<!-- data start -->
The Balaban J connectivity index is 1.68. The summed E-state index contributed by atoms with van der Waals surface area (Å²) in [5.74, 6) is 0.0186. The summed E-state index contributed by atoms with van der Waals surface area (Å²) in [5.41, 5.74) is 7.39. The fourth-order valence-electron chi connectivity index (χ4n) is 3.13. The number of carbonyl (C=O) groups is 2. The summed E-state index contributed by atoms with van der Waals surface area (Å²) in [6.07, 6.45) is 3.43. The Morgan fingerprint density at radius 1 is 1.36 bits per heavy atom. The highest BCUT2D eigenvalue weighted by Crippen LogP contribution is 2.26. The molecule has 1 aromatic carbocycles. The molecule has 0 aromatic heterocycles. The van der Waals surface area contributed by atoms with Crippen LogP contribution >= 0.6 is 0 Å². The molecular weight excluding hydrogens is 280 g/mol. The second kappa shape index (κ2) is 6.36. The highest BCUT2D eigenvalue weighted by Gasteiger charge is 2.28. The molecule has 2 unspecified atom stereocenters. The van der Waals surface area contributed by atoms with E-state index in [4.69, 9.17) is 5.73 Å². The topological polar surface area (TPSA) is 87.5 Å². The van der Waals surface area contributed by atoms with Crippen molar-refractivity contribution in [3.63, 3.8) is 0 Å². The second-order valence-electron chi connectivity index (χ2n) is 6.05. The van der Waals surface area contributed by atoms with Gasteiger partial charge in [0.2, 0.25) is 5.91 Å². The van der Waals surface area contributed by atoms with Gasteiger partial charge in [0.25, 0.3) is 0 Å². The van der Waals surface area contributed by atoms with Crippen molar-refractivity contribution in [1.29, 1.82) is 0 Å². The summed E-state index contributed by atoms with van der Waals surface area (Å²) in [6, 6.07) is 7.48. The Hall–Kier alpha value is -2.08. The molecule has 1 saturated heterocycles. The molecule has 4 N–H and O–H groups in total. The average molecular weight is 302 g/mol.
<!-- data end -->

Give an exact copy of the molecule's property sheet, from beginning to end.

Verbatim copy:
The Balaban J connectivity index is 1.68. The summed E-state index contributed by atoms with van der Waals surface area (Å²) in [5.74, 6) is 0.0186. The summed E-state index contributed by atoms with van der Waals surface area (Å²) in [5.41, 5.74) is 7.39. The fourth-order valence-electron chi connectivity index (χ4n) is 3.13. The number of carbonyl (C=O) groups is 2. The summed E-state index contributed by atoms with van der Waals surface area (Å²) in [6.07, 6.45) is 3.43. The Morgan fingerprint density at radius 1 is 1.36 bits per heavy atom. The highest BCUT2D eigenvalue weighted by Crippen LogP contribution is 2.26. The molecule has 1 aromatic carbocycles. The molecule has 0 aromatic heterocycles. The van der Waals surface area contributed by atoms with Crippen LogP contribution >= 0.6 is 0 Å². The molecular weight excluding hydrogens is 280 g/mol. The second kappa shape index (κ2) is 6.36. The highest BCUT2D eigenvalue weighted by Gasteiger charge is 2.28. The molecule has 2 unspecified atom stereocenters. The van der Waals surface area contributed by atoms with E-state index in [4.69, 9.17) is 5.73 Å². The topological polar surface area (TPSA) is 87.5 Å². The van der Waals surface area contributed by atoms with Crippen molar-refractivity contribution in [3.63, 3.8) is 0 Å². The second-order valence-electron chi connectivity index (χ2n) is 6.05. The van der Waals surface area contributed by atoms with Gasteiger partial charge in [0.2, 0.25) is 5.91 Å². The van der Waals surface area contributed by atoms with Gasteiger partial charge in [0.25, 0.3) is 0 Å². The van der Waals surface area contributed by atoms with Crippen molar-refractivity contribution in [1.29, 1.82) is 0 Å². The summed E-state index contributed by atoms with van der Waals surface area (Å²) in [6, 6.07) is 7.48. The Hall–Kier alpha value is -2.08. The molecule has 1 saturated heterocycles. The molecule has 4 N–H and O–H groups in total. The average molecular weight is 302 g/mol.